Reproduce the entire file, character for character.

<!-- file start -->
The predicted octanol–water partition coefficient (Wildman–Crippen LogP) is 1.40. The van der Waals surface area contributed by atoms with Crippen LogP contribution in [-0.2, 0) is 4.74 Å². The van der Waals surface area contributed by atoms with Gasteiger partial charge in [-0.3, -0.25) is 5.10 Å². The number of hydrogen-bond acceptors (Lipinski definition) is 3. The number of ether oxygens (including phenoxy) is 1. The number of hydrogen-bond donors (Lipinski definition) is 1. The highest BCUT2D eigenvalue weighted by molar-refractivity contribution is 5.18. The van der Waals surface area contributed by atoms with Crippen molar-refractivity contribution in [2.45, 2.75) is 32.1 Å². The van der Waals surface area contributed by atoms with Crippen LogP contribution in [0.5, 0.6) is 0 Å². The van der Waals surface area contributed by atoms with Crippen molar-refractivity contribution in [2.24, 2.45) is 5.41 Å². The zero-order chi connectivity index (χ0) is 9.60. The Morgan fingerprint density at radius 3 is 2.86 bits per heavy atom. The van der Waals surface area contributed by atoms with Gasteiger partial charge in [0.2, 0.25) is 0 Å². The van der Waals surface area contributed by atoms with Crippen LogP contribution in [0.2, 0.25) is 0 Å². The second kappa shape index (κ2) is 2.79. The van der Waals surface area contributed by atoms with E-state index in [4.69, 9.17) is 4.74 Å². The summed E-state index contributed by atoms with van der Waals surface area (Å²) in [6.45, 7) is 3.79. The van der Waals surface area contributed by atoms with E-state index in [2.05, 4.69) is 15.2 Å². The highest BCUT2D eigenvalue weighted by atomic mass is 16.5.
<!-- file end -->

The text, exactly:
The predicted octanol–water partition coefficient (Wildman–Crippen LogP) is 1.40. The van der Waals surface area contributed by atoms with Crippen LogP contribution in [-0.2, 0) is 4.74 Å². The van der Waals surface area contributed by atoms with Gasteiger partial charge in [-0.3, -0.25) is 5.10 Å². The number of hydrogen-bond acceptors (Lipinski definition) is 3. The number of ether oxygens (including phenoxy) is 1. The number of hydrogen-bond donors (Lipinski definition) is 1. The highest BCUT2D eigenvalue weighted by molar-refractivity contribution is 5.18. The van der Waals surface area contributed by atoms with Crippen molar-refractivity contribution in [2.45, 2.75) is 32.1 Å². The van der Waals surface area contributed by atoms with Crippen LogP contribution in [0.5, 0.6) is 0 Å². The van der Waals surface area contributed by atoms with Crippen molar-refractivity contribution in [2.24, 2.45) is 5.41 Å². The zero-order chi connectivity index (χ0) is 9.60. The Morgan fingerprint density at radius 3 is 2.86 bits per heavy atom. The van der Waals surface area contributed by atoms with Gasteiger partial charge in [0.2, 0.25) is 0 Å². The van der Waals surface area contributed by atoms with Crippen LogP contribution in [0.2, 0.25) is 0 Å². The second kappa shape index (κ2) is 2.79. The van der Waals surface area contributed by atoms with E-state index in [4.69, 9.17) is 4.74 Å². The summed E-state index contributed by atoms with van der Waals surface area (Å²) in [6.45, 7) is 3.79. The van der Waals surface area contributed by atoms with E-state index in [2.05, 4.69) is 15.2 Å². The highest BCUT2D eigenvalue weighted by atomic mass is 16.5.